Your website tells us to 'expect a sprinkling of dazzling 60s soul alongside some sparkling indiepop charm!' Which are favourites on either side of that mix of genres?

Emma: I'm not sure the 60s soul thing comes across in our music, but I grew up listening to my mum's 7 inches from back then - stuff like The Shangri-Las and Dusty Springfield. On the indiepop side, Kitchens of Distinction have remained my favourite band through the years. In recent years, Comet Gain and Cats On Fire have made a huge impression, and I’m currently discovering how brilliant Ultrasport are!

Andy: From the 60s side, I just love the freshness and energy of some songs by The Supremes, Tony Clarke, Betty Adams and The Ronettes, among others. As for indiepop, I’m not sure how many of these qualify, but I really like The School, Gorky’s Zygotic Mynci, The Go! Team, and Darren Hayman.

So far you’ve released a 7" (Cross The Line) on Atomic Beat Records and a CDEP (Waking Up) on Make Do And Mend Records, and both received great reviews. Does 2008 already feel a bit like the year Pocketbooks conquered the world? What is your proudest achievement as a band so far and what ambitions are left for the next few years?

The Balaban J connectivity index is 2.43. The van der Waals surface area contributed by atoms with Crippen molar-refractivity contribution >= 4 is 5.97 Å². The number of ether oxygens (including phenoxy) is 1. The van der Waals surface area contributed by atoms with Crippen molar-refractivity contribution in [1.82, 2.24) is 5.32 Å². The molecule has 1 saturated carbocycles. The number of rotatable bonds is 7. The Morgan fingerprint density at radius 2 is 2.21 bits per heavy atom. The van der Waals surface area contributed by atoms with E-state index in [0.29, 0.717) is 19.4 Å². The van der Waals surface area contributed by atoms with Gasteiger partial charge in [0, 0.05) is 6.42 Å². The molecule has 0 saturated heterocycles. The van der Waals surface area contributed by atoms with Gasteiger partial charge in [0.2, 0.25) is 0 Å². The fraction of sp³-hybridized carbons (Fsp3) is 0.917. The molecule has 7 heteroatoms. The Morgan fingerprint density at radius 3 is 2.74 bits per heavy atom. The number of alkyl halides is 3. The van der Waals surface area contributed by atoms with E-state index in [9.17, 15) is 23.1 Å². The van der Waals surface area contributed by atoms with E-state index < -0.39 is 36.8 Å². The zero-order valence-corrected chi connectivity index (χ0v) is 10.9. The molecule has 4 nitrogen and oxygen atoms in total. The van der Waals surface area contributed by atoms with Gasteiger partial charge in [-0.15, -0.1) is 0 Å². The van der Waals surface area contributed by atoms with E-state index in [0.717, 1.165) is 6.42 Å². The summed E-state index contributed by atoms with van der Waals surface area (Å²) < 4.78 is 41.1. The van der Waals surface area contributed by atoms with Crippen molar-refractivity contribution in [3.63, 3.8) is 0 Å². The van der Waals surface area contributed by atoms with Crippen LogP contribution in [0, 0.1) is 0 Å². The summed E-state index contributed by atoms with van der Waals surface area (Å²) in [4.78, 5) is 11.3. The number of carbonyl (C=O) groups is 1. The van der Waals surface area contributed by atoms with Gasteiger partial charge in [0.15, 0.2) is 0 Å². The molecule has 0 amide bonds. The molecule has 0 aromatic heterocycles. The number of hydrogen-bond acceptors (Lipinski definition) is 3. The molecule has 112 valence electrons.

Andy: I think the thing I've enjoyed most is the opportunity to meet lots of fun, enthusiastic people and play a small part in the DIY community that's sprung up. I think we're feeling increasingly confident about trying new things, so we've played a few outdoor festivals, started our own record label and (hopefully) recorded an album, which are all really exciting steps for us. For the future, I'm really looking forward to the album coming out, but aside from that, I think it's just about making sure we keep enjoying ourselves.

Pocketbooks played on both editions of Indietracks and this summer you were also invited to perform at the Rip It Up festival in Sweden. What are your favourite memories from these festivals? What do you feel was the biggest difference between the Swedish and English festival?